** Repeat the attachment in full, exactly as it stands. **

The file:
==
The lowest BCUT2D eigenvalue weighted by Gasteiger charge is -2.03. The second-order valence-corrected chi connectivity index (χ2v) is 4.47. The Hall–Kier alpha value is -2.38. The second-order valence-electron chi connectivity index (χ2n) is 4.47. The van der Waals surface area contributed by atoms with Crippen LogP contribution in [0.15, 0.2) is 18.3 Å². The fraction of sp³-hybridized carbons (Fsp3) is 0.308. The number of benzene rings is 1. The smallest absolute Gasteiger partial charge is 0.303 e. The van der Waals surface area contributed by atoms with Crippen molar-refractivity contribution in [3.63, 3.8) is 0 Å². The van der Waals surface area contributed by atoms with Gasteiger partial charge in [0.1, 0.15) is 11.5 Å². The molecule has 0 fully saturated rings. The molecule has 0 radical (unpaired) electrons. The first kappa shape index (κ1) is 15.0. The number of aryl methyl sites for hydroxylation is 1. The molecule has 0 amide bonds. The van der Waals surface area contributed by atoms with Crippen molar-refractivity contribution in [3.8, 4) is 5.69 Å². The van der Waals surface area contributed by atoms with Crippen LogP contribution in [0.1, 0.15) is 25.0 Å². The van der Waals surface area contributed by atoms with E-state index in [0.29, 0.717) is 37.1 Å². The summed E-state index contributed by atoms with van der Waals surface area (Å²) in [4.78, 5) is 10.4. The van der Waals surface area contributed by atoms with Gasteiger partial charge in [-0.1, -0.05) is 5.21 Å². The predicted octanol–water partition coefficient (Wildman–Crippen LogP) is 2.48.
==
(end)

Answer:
The lowest BCUT2D eigenvalue weighted by Gasteiger charge is -2.03. The second-order valence-corrected chi connectivity index (χ2v) is 4.47. The Hall–Kier alpha value is -2.38. The second-order valence-electron chi connectivity index (χ2n) is 4.47. The van der Waals surface area contributed by atoms with Crippen LogP contribution in [0.15, 0.2) is 18.3 Å². The fraction of sp³-hybridized carbons (Fsp3) is 0.308. The number of benzene rings is 1. The smallest absolute Gasteiger partial charge is 0.303 e. The van der Waals surface area contributed by atoms with Crippen molar-refractivity contribution in [3.63, 3.8) is 0 Å². The van der Waals surface area contributed by atoms with Gasteiger partial charge in [0.1, 0.15) is 11.5 Å². The molecule has 0 fully saturated rings. The molecule has 0 radical (unpaired) electrons. The first kappa shape index (κ1) is 15.0. The number of aryl methyl sites for hydroxylation is 1. The molecule has 0 amide bonds. The van der Waals surface area contributed by atoms with Crippen molar-refractivity contribution in [3.8, 4) is 5.69 Å². The van der Waals surface area contributed by atoms with Crippen LogP contribution in [0.1, 0.15) is 25.0 Å². The van der Waals surface area contributed by atoms with E-state index in [0.29, 0.717) is 37.1 Å². The summed E-state index contributed by atoms with van der Waals surface area (Å²) in [4.78, 5) is 10.4. The van der Waals surface area contributed by atoms with Gasteiger partial charge in [-0.1, -0.05) is 5.21 Å². The predicted octanol–water partition coefficient (Wildman–Crippen LogP) is 2.48.